Again, your options under the floor are more limited because you need a product that can withstand the weight and the heat of your oven. An economical solution is a Vermicrete or Perlcrete slab under your hearth which is much cheaper than the aforementioned insulating bricks or FB boards but may require a little more effort to produce a level floor (I wish I had gone this route as I could have saved myself more than $200) .

Good Luck on your project, you've embarked on a very interesting journey. Do your research, learn to use the search function in this forum and you will be able to find dozens of answers to any questions you might have. Figuring out which is the right answer is the trick.

Regards,
AT
Reply With Quote
  #17  
Old 03-18-2013, 06:41 PM
Laborer
 
Join Date: Jan 2012
Location: landisburg
Posts: 60
Default Re: soapstone use

i desperately tried to get the right advice for the soapstone. I ended up putting them under the fire brick and then put splits on top of the fire brick. If the splits break or somehow get ruined i can easily change them. However I sometimes wish I would have put the soapstone down as a cooking surface. they are wonderfully smooth. i was told they draw heat away from the source so people said not to use them as a cooking surface. The oven works nice but if I did it again I would use the soapstone for the cooking surface.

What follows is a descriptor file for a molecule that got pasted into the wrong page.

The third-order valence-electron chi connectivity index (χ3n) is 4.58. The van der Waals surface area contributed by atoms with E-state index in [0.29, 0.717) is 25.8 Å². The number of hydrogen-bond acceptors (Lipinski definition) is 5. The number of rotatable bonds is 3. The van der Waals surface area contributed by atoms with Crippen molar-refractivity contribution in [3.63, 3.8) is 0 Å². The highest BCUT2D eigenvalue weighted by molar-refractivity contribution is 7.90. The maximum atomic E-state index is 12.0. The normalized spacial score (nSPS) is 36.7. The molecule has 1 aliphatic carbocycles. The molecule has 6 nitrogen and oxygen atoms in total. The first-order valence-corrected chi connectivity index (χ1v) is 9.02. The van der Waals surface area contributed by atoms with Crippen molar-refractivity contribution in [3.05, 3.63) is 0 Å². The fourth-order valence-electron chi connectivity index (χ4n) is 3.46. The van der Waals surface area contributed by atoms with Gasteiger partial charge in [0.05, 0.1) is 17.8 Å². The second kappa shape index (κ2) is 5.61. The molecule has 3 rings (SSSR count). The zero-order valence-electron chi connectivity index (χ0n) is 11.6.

Reply With Quote
  #18  
Old 04-02-2013, 12:11 PM
frankpaolino's Avatar
Serf
 
Join Date: Aug 2009
Location: Acton, MA
Posts: 5
Default Re: soapstone use

How about soapstone for the dome? Has anyone found any problems with the 1:1:1:3 mortar mix adhering to soapstone?

My concern is adhesion failure as the soapstone is pretty smooth.
Reply With Quote
  #19  
Old 04-02-2013, 12:43 PM
Il Pizzaiolo
 
Join Date: Jun 2009
Location: So. Orange County, CA. USA
Posts: 1,155
Default Re: soapstone use

Frankpaolino,
One of the beauties of Soapstone is that it's nonporous and because of this it doesn't stain or bond to much of anything. This makes it a great countertop but not so good where you need some bonding. In a practical sense this makes using it for a dome a problem. Look in the commercial oven area for a thread authored by "Windage", he made a spectacular 81" oven with Soapstone as the floor. He runs it nearly continuously and has the most practical, in-use, knowledge when it comes to soapstone.

Chris
deejayoh likes this.
Reply With Quote
  #20  
Old 04-02-2013, 01:35 PM
frankpaolino's Avatar
Serf
 
Join Date: Aug 2009
Location: Acton, MA
Posts: 5
Default Re: soapstone use

Thanks Chris, that is my fear. I guess I will reserve it just for the floor of the oven. Thanks for the reply.
Reply With Quote
Reply

Thread Tools
Display Modes

Posting Rules
You may not post new threads
You may not post replies
You may not post attachments
You may not edit your posts

BB code is On
Smilies are On
[IMG] code is On
HTML code is Off
Trackbacks are On
Pingbacks are On
Refbacks are On


Similar Threads
Thread Thread Starter Forum Replies Last Post
Soapstone vs Firebrick ?? SCChris Pompeii Oven Construction 60 02-28-2014 11:58 AM
Chestnut's 42" soapstone oven & rumford chestnut Pompeii Oven Construction 4 06-18-2012 08:00 AM
Soapstone floor - Advice Beron Finding Building Materials 15 05-25-2011 11:47 AM
soapstone interior question chestnut Getting Started 1 03-22-2011 06:19 PM
Using Soapstone and possible applications fshead325 Pompeii Oven Construction 2 09-26-2009 02:57 AM


All times are GMT -7. The time now is 07:05 AM.

Powered by vBulletin® Copyright ©2000 - 2014, Jelsoft Enterprises Ltd.
Search Engine Friendly URLs by vBSEO 3.6.0
2006/10 Forno Bravo, LLC